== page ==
Monday, July 09, 2007

Paul Hackett's Dicey New Case

Former Congressional and Senatorial candidate Paul Hackett is back to practicing law and has a new, newsworthy client -- a former Marine who is under investigation for war crimes.

    An ex-Marine at the center of a probe into whether Camp Pendleton troops killed between five and 10 unarmed captives during a battle in Iraq is a hero who faced vicious enemies, his lawyer said Friday.

    Former Cpl. Ryan Weemer sought a lawyer earlier this year because he was concerned Naval Criminal Investigative Service agents wanted to question him, attorney Paul Hackett of Cincinnati said.

    "Weemer is an American hero," Hackett said. "Every American should be on their hands and knees thanking their god that there are men in the American military like Ryan Weemer doing the heavy lifting their country requires."

    Weemer, 24, is at the center of a military probe into the actions of his squad in Fallujah on or about Nov. 10, 2004.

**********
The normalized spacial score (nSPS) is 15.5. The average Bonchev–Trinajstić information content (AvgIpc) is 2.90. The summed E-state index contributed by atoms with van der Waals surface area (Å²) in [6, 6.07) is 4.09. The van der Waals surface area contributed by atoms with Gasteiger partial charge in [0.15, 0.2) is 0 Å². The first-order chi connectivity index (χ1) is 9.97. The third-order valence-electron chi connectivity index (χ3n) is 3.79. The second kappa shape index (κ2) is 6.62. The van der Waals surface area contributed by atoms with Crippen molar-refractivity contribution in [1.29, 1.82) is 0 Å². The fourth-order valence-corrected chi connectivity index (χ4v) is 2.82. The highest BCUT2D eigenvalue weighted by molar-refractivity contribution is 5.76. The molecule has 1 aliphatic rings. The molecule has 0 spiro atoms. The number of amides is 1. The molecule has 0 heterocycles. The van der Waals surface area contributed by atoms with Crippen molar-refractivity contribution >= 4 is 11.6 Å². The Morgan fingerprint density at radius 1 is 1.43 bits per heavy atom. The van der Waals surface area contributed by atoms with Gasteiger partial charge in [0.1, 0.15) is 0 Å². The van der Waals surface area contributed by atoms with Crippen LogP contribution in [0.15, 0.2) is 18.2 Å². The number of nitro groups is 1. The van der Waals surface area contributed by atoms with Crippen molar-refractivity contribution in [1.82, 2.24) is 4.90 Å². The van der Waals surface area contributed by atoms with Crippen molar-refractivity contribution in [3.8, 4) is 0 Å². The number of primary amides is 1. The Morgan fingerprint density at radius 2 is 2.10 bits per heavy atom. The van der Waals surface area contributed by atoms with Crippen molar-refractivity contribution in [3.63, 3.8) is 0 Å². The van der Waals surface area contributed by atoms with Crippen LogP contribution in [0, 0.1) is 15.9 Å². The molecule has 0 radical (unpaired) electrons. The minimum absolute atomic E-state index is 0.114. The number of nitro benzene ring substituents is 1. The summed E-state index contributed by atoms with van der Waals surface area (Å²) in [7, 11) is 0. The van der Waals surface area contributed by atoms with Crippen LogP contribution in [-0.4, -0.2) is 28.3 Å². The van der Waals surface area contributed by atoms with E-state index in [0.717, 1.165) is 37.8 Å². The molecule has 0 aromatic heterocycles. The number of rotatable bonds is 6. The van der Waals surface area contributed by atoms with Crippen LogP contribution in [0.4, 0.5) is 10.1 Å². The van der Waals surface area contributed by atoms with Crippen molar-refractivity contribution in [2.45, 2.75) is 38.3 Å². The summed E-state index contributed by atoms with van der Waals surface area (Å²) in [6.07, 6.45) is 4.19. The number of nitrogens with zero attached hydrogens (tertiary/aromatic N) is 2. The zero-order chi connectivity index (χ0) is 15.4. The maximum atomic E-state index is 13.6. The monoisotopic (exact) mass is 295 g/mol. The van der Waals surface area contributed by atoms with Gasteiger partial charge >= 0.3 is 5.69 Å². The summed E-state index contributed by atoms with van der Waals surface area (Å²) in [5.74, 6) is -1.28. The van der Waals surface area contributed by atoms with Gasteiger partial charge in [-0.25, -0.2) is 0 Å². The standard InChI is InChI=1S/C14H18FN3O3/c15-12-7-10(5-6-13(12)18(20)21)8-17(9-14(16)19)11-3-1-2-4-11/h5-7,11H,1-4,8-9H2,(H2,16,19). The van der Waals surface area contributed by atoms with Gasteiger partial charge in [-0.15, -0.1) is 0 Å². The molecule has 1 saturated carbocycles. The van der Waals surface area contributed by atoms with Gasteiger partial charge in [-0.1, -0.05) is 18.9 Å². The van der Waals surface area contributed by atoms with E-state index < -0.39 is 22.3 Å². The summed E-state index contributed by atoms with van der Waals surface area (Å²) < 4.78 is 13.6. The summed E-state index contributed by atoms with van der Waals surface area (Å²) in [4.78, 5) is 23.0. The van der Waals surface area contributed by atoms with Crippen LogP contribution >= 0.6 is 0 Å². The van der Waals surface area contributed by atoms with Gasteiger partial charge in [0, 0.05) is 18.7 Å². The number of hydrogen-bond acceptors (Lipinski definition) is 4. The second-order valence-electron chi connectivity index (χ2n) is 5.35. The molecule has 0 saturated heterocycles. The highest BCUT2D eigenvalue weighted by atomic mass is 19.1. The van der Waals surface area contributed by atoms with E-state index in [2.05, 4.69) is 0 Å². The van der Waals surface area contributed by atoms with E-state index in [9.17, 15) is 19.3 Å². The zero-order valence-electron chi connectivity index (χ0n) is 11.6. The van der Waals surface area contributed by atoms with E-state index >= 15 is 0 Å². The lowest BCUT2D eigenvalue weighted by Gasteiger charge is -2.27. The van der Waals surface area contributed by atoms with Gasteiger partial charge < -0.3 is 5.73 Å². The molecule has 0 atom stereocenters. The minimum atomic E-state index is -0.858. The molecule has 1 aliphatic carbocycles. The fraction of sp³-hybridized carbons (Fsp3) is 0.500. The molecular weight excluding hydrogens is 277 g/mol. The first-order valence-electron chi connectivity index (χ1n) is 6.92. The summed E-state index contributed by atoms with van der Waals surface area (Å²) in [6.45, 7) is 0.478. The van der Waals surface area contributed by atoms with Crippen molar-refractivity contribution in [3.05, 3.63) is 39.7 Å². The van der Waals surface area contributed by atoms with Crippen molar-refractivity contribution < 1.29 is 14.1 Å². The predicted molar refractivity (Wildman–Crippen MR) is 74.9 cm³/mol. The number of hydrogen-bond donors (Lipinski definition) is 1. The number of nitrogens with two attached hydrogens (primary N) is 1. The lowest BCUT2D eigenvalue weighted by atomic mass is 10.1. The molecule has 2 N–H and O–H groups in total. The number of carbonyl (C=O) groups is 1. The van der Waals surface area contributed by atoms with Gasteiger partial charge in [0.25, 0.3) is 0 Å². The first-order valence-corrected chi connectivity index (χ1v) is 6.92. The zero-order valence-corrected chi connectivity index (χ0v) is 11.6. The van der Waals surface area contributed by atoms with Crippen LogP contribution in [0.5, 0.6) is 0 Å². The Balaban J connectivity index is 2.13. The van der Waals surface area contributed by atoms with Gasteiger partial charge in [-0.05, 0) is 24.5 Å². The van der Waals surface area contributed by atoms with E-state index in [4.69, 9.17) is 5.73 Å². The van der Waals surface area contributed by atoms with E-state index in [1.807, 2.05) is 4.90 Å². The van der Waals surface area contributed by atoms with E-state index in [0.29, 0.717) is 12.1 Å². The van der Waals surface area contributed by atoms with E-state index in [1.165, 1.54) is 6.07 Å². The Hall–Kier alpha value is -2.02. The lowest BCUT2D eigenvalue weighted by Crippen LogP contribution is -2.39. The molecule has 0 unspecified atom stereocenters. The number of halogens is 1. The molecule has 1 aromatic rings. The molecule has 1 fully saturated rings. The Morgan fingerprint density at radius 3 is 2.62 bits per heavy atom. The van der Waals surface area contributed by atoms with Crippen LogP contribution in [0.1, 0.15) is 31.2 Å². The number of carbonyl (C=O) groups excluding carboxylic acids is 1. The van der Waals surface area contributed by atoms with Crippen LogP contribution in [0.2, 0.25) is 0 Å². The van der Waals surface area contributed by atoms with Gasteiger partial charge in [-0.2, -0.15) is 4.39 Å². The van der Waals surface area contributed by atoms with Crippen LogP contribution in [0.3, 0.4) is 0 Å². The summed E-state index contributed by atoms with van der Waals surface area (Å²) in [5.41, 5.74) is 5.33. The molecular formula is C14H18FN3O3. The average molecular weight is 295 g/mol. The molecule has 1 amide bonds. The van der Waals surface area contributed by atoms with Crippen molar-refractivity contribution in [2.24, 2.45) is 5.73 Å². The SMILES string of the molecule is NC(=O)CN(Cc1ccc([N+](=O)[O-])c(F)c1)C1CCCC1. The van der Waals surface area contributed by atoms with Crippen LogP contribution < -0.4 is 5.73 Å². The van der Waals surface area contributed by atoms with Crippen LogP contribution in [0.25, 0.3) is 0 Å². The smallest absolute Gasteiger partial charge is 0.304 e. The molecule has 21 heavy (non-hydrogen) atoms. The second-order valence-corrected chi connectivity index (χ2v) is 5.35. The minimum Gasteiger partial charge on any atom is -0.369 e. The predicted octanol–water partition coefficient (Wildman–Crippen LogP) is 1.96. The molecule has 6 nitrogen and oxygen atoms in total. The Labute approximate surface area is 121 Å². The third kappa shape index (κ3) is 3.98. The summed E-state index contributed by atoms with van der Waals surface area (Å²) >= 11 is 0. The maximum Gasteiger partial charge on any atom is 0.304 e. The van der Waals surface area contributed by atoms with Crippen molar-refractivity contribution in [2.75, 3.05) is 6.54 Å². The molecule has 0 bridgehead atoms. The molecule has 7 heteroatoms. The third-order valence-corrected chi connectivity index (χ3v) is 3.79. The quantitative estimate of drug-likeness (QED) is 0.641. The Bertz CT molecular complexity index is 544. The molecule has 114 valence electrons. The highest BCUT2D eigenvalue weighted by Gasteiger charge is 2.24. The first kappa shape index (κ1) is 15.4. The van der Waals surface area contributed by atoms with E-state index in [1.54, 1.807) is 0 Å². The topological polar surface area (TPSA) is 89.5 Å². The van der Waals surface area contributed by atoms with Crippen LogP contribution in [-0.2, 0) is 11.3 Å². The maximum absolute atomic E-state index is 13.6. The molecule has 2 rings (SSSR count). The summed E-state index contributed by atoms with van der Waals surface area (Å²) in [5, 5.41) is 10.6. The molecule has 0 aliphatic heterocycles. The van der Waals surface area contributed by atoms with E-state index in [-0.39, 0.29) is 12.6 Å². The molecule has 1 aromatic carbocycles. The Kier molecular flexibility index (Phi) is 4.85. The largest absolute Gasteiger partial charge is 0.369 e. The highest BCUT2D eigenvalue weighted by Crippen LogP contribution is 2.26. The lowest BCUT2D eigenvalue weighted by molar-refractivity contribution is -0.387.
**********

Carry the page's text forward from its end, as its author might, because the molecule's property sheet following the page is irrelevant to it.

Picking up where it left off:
The investigation was launched after Weemer left the Marines and applied for a job with the Secret Service, according to a military writer, Nathaniel Helms, who interviewed him last year. Weemer described the killings of the suspected insurgents when asked before a polygraph test if he had ever participated in a wrongful death.
This happens just as I'm reading Connie Schultz's book about the Senate campaign. That brought back memories of what I saw as Hackett's shortcomings as a candidate, but this incident brings back a salient fact -- dude has huge brass. If he even considers going into politics again, he has to know a case like this is a political liability.

Hackett got lots of financial support from out-of-state activists who are well to the left of him politically. While some might be OK with the idea that everyone deserves representation, not all will. If the facts in this case go bad for Hackett's client, this case will be a major hurdle to ginning up that support again.

None of which, I'm sure, caused Hackett to hesitate. The core principles of his two professions converge in this case: Everyone is entitled to representation and Semper Fidelis. This would be a no-brainer for him.


Ben said...

i personally dont think it would hurt him if the case didnt go good. I find it hard to believe he is not going to run again at some point for political office.